Taking responsibility for our own thinking and actions, nurturing our critical thinking abilities, ensuring we inform ourselves through a variety of perspectives sourced from a wide range of people in our lives, not just from media sources, exploring and challenging our own ideas….all of these are necessary to cultivate a practical and grounded focus on solutions. Ultimately, we are responsible for creating the world we want to see, and we are responsible for challenging conventional wisdom – and not leaving it up to politicians.
For example, do we really need economic growth? In a New Yorker article, author John Cassidy [https://www.newyorker.com/magazine/2020/02/10/can-we-have-prosperity-without-growth] revisits the idea of prosperity without growth. In what natural system do we see continual growth without stopping? A more useful analogy would be that of breathing – we breathe in, and we breathe out; our lungs expand, and they contract, in a continuous cycle. Continuous growth is not sustainable – and this critique, once a fringe position, is gaining widespread attention in the face of the climate crisis.
Another reminder about the importance of critical thinking comes in the area of political interference. Some writers think hacking of campaigns and meddling in elections is the new normal (see https://www.politico.com/interactives/2020/the-new-rules-of-campaigning-in-2020/). To help counteract this, James Lewis of the Center for Strategic and International Studies cites American Psychological Association research saying that “fake news and other social media campaigns do not change people’s minds. They confirm existing beliefs and exacerbate existing fears and conflicts.” (https://www.csis.org/analysis/election-interference-and-emperors-new-clothes). Lewis suggests that such interference exposes problems currently being ignored—so we should focus “less on digital policing and more on ourselves” worry less about our computer being hacked, and more about our brain being hijacked.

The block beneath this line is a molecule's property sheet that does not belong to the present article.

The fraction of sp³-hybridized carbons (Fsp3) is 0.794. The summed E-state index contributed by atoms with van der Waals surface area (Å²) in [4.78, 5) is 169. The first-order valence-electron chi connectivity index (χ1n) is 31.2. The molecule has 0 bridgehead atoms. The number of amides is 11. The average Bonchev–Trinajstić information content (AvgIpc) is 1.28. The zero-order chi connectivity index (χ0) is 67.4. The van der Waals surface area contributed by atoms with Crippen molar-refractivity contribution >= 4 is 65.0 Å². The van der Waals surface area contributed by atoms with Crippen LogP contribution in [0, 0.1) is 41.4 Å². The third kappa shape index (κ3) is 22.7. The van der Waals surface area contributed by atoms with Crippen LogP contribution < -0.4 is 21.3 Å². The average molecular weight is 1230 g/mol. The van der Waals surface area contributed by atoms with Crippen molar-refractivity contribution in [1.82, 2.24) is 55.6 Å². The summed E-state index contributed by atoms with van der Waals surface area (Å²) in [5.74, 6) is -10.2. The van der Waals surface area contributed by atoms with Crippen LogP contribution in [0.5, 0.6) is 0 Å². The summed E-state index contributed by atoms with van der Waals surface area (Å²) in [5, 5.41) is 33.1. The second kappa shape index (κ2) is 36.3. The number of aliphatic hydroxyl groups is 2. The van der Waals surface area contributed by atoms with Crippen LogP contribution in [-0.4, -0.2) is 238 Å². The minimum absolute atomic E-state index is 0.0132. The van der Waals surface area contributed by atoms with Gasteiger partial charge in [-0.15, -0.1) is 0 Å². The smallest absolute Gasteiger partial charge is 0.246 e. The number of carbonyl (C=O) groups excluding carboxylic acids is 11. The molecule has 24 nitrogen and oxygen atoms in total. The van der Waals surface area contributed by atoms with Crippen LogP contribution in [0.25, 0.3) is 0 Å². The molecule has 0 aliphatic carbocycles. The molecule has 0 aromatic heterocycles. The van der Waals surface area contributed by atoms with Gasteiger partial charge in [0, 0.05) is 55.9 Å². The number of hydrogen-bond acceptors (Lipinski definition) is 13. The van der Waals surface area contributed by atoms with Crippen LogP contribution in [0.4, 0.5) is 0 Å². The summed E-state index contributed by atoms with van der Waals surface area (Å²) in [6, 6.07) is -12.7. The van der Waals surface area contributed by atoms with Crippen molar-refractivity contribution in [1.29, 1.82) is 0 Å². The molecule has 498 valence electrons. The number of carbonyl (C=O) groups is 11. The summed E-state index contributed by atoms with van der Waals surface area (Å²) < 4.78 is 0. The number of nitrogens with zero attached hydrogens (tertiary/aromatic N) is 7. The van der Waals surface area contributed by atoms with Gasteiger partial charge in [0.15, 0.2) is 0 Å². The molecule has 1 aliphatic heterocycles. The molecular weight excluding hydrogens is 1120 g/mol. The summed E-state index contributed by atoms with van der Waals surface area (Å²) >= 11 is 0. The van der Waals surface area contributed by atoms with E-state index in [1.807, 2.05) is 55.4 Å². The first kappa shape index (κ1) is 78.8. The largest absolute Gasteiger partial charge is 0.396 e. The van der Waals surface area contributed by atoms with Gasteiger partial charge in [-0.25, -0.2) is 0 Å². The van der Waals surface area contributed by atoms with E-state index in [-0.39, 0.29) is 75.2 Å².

See Fareed’s Global Briefing, Feb 6, 2020 for more on both of these examples: https://edition.cnn.com/specials/fareeds-global-briefing
Recently I had the opportunity to spend time with some young people in the creative professions, who reminded me that there are many good and positive things happening in the world at the community level. My advice is to find those communities, support them, and nurture them. Cast a critical eye on the media knowing that the information we are fed by them is 1) a tiny fraction of what’s happening in this extraordinary world of ours, 2) both consciously and unconsciously designed to stoke human negativity bias and fear, to stimulate stress hormones which have an addictive quality, so that we will consume more media. What we are told is “news” is someone’s decision about what’s important. Make your own decision.
All of us need to develop, practice, and engage in critical thinking – to analyse and investigate through our own experience. This is how we will “not only take care of ourselves but also to take care of the whole world.”